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Arabic school missteps • Brooklyn Paper

Arabic school missteps

The city’s inept handling of the Khalil Gibran International Academy continues.

Just three weeks before the Arabic language and culture school is set to open inside a Boerum Hill public school building, its principal, Debbie Almontaser, was forced to resign after defending the use of the term “intifada” on a line of Muslim-empowerment T-shirts.

She told the New York Post that the term means “shaking off.” Plenty of critics — including teacher’s union head Randi Weingarten — were quick to remind Almontaser of the word’s much more hostile meaning, and she quit her job a few days later.

The resignation put the school — which was already having trouble filling its mere 60 slots — in a tailspin. So what did the city do to stop the bleeding? It brought in a Jewish educator — who doesn’t even speak Arabic — to run the city’s first Arabic language and culture school. It almost reads like an article in the satirical newpaper, the Onion.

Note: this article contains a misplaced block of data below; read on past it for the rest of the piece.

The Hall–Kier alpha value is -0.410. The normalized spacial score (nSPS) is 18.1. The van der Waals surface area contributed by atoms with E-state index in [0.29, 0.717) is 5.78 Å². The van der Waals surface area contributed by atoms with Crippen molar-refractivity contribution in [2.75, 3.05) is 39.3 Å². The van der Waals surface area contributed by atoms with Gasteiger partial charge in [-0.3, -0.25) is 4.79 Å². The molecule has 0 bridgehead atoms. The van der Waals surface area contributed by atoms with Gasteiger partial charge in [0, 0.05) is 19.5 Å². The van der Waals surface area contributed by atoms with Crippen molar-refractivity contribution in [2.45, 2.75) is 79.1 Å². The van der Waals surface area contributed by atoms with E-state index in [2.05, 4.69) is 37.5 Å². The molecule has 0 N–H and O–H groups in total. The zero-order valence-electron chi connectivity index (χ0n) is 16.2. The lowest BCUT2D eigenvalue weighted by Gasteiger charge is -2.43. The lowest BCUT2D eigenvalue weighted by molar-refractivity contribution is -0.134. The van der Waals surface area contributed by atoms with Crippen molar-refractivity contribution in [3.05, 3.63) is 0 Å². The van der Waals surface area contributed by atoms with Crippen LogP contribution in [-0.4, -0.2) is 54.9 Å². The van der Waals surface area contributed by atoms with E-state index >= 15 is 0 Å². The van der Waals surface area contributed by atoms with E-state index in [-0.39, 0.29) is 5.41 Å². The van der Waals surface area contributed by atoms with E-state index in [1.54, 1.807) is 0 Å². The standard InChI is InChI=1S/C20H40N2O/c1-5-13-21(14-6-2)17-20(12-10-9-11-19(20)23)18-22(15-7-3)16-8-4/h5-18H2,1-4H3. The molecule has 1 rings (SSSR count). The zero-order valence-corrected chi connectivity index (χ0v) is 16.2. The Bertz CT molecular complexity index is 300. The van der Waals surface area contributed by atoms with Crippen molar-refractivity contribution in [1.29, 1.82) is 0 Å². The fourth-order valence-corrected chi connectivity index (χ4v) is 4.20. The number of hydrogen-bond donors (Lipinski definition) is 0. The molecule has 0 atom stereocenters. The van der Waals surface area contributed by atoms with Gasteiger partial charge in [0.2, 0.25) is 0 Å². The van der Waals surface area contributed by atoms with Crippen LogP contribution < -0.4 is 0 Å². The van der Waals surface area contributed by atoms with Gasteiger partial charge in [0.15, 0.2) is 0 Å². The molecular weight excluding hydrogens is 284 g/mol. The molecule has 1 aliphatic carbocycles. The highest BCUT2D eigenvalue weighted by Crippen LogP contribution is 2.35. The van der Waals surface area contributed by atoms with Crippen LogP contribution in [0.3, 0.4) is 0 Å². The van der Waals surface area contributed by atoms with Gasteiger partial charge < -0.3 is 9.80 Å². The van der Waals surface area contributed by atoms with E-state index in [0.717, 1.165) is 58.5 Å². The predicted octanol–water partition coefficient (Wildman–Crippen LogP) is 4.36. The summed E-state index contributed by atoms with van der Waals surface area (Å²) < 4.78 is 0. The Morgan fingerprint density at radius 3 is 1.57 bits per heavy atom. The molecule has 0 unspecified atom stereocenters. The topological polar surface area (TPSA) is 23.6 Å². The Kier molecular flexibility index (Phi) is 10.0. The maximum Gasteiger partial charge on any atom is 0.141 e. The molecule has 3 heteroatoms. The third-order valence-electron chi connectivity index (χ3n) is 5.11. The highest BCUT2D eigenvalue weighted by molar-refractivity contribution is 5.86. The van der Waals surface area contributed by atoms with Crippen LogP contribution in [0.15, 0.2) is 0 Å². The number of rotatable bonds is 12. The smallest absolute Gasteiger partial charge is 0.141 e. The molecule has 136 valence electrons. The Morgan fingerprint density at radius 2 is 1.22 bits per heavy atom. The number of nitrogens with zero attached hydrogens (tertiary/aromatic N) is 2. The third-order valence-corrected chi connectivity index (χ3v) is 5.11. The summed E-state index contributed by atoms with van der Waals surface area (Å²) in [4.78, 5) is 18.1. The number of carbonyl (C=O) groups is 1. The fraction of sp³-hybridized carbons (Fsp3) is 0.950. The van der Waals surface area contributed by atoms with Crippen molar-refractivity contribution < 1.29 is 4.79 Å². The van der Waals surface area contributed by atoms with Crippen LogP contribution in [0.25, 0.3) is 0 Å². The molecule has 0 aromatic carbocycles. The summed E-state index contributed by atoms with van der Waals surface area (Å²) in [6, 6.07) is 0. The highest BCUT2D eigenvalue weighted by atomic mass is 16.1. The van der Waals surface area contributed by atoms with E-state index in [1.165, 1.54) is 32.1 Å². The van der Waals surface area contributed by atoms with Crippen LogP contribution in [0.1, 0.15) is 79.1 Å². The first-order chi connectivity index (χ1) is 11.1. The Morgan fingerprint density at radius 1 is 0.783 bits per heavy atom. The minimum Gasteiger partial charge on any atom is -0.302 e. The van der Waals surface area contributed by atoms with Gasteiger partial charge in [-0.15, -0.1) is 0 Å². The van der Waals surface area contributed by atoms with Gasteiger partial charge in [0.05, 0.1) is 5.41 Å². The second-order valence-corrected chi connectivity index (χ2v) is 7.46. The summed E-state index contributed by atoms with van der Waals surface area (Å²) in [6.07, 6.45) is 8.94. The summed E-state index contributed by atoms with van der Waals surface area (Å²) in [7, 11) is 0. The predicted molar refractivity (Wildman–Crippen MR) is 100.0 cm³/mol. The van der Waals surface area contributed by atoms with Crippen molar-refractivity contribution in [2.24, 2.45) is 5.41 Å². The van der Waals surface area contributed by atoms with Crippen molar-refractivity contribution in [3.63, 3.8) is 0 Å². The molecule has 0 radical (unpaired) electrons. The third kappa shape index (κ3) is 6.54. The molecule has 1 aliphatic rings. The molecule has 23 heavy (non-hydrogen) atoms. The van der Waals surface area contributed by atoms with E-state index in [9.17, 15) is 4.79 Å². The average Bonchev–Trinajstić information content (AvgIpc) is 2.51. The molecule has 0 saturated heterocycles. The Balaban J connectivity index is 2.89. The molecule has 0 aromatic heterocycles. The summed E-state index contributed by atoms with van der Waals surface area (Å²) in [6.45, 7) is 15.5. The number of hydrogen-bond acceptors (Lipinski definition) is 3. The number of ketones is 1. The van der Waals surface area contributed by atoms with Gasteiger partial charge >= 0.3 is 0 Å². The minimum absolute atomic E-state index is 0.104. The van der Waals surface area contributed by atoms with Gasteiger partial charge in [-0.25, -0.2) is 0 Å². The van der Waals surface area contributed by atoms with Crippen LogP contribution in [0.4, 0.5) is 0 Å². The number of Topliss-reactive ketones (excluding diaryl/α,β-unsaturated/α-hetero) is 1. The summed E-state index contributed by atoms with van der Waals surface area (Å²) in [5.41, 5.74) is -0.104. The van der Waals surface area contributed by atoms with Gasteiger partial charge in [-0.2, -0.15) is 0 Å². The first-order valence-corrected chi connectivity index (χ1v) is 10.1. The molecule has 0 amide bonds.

This newspaper has not taken a position on establishing an Arabic language and culture school, although we’ve pointed out that there are more than 60 such public, non-sectarian academies in the city — teaching languages from Mandarin Chinese to Russian to Creole to Spanish.

But we did criticize, from the start, the ham-handed manner in which Department of Education bureaucrats, tone deaf to local concerns, handled what would have been a controversial move even under the best of circumstances.

At first, back in March, Education officials tried to slip the Gibran Academy’s then-80 middle-school-aged students into Park Slope’s elementary-level PS 282 without so much as informing the local parents that their already crowded school would be forced to welcome older kids.

When the parents revolted, the city withdrew the plan — and then foisted it just as undiplomatically on parents at a Dean Street high- and middle-school complex.

Throughout, the Department of Education lost any remaining trust by refusing to answer basic questions about how the school was planned, what its curriculum would be and why Almontaser was best equipped to lead it. Then, when the school was attacked by critics — some with completely legitimate questions — Almontaser pretended she couldn’t be bothered and that school opponents were intolerant.

In this sorry context, perhaps, hiring a Jewish educator who does not speak Arabic makes sense. After all, the Department of Education hasn’t known what it’s doing from the start, so why should anything be different now?

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